Soaring prices compelling more owners to sell
Purchases of newly built single-family homes jumped to a 15-year high in March, surpassing all forecasts in a Bloomberg survey.
New-home sales spiked 20.7% month over month to a 1.02 million annualized rate, according to stats from the US Census Bureau and the Department of Housing and Urban Development. The March increase was above the revised February pace of 846,000 and is 66.8% above the March 2020 estimate of 612,000.
The upturn, according to NerdWallet Mortgage Expert Holden Lewis, is a positive sign that supply is starting to catch up with demand, with more owners tempted to list their homes for sale due to record appreciation of home values.
"Year-over-year home prices rose 17.2% in March and have gone up by double-digit percentages for eight months in a row. Prices can't go up this fast indefinitely, especially if mortgage rates move higher, too," he said. "Eventually, higher prices should compel more owners to list their homes for sale. An increase in supply would slow the pace of house price increases."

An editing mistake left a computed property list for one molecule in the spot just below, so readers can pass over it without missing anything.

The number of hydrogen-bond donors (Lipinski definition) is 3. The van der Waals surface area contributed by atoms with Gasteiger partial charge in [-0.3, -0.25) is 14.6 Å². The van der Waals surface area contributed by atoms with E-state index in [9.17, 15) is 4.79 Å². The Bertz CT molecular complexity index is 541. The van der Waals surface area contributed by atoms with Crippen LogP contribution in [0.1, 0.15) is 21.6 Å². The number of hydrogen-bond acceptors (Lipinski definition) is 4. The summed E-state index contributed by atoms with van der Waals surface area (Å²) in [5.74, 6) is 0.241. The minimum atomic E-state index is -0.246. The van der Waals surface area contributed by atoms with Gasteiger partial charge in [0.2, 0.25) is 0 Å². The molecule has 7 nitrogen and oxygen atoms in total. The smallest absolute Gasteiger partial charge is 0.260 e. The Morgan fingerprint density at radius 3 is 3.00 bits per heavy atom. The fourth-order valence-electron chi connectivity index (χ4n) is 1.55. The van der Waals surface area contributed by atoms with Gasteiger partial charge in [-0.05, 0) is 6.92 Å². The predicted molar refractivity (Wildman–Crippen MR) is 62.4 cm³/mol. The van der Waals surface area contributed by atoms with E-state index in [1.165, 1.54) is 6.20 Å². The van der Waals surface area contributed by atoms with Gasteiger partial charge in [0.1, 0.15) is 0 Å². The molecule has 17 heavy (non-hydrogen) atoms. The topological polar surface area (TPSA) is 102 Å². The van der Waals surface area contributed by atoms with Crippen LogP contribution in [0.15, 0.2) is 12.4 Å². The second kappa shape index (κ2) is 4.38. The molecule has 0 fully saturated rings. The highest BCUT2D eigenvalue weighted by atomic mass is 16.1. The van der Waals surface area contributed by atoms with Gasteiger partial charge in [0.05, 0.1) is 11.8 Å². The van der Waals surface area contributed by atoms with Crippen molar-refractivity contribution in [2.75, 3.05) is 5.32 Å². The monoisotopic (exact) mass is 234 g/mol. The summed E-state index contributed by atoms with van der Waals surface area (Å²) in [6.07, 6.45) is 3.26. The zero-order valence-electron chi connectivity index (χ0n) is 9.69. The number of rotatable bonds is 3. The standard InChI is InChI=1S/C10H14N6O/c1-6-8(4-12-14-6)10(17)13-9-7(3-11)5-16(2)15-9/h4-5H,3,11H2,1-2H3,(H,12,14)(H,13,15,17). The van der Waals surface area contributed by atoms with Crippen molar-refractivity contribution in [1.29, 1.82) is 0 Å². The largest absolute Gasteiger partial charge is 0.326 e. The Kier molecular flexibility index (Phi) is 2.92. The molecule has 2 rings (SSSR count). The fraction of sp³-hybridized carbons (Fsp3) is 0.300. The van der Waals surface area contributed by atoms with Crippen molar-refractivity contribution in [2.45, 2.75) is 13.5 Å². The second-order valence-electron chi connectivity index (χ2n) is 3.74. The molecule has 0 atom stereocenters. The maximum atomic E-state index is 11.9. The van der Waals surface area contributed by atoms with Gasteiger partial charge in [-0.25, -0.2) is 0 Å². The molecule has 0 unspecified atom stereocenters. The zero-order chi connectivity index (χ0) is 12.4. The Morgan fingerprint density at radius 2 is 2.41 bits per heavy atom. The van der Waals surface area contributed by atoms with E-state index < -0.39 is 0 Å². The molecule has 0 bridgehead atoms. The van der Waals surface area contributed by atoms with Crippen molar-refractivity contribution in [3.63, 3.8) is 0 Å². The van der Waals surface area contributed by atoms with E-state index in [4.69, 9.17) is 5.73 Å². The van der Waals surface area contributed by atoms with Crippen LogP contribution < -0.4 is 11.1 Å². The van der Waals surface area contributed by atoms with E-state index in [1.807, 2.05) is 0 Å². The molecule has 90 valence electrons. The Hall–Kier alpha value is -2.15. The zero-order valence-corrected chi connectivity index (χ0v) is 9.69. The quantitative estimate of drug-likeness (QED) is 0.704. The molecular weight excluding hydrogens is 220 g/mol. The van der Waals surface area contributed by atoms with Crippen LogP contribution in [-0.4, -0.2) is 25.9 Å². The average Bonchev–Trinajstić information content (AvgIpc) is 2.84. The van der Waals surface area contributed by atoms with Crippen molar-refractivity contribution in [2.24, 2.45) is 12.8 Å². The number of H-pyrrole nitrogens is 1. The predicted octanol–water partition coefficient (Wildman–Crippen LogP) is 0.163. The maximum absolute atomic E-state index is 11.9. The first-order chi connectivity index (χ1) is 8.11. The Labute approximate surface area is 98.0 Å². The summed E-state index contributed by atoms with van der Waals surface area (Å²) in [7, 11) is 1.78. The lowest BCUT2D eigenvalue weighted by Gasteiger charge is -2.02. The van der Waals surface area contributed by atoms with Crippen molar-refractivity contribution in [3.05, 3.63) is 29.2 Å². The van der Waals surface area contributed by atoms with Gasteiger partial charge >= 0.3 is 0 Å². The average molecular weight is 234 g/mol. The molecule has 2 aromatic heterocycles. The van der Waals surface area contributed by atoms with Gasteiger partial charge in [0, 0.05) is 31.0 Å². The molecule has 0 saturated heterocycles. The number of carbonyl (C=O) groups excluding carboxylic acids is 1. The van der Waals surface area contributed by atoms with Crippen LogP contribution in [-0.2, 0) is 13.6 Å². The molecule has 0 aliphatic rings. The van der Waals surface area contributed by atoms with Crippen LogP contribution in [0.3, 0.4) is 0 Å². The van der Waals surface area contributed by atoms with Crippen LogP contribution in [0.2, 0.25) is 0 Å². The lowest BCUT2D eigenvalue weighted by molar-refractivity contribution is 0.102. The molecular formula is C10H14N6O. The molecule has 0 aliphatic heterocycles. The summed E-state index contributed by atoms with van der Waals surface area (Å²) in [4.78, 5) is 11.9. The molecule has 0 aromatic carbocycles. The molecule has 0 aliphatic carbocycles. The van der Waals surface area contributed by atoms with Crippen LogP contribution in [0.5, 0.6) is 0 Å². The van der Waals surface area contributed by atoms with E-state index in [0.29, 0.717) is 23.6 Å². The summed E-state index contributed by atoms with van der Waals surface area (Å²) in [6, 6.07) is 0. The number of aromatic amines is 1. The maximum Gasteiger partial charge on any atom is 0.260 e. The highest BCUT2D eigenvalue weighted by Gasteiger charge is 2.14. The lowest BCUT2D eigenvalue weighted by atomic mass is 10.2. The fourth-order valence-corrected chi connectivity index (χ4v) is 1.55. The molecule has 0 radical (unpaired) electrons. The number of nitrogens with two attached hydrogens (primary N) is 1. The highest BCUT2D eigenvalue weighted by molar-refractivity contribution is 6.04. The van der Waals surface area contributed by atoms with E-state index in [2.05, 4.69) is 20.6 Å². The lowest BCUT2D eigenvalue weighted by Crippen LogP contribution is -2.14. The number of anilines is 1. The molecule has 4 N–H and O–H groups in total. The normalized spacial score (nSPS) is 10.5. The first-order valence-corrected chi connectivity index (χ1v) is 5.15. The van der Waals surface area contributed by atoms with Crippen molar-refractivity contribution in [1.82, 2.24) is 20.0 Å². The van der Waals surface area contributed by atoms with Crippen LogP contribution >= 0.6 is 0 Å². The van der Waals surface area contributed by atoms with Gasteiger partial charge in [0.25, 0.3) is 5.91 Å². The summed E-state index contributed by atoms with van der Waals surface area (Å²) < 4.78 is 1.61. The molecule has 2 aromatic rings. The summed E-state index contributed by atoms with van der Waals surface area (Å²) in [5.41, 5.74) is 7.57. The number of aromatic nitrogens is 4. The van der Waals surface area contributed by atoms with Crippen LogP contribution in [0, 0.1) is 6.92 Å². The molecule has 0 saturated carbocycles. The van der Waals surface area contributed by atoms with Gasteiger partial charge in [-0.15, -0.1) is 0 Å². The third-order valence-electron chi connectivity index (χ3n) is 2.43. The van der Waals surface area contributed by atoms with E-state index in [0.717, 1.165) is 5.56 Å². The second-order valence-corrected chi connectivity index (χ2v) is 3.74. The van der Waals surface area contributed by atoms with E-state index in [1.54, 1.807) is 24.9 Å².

The median sales price of new houses was $330,800 In March, up from the $328,200 sales price posted a year ago. At the current sales rate, it would take 3.6 months to exhaust the supply of 307,000 new single-family homes for sale – down 44.6% year over year.
Overall housing starts rose 19.4% to a seasonally adjusted annual rate of 1.74 million units in March – the fastest pace for combined single-family and multifamily construction since June 2006, according to the report. Homes sold that have not started construction skyrocketed 150% from last year, indicating that delays and higher costs associated with construction are increasing.
"Our members are seeing strong buyer traffic as continued low mortgage rates are helping fuel sales," said Chuck Fowke, chairman of the National Association of Home Builders (NAHB). "However, builders are still grappling with major supply chain issues and soaring materials costs, which are causing construction delays and preventing them from adding to the already very low inventory."
Regionally on a year-to-date basis, sales surged in three of four regions. The Northeast saw a 36.6% increase, while sales in the Midwest and the South jumped 53.9% and 50.5%. In the West, new home sales dropped 3.3%.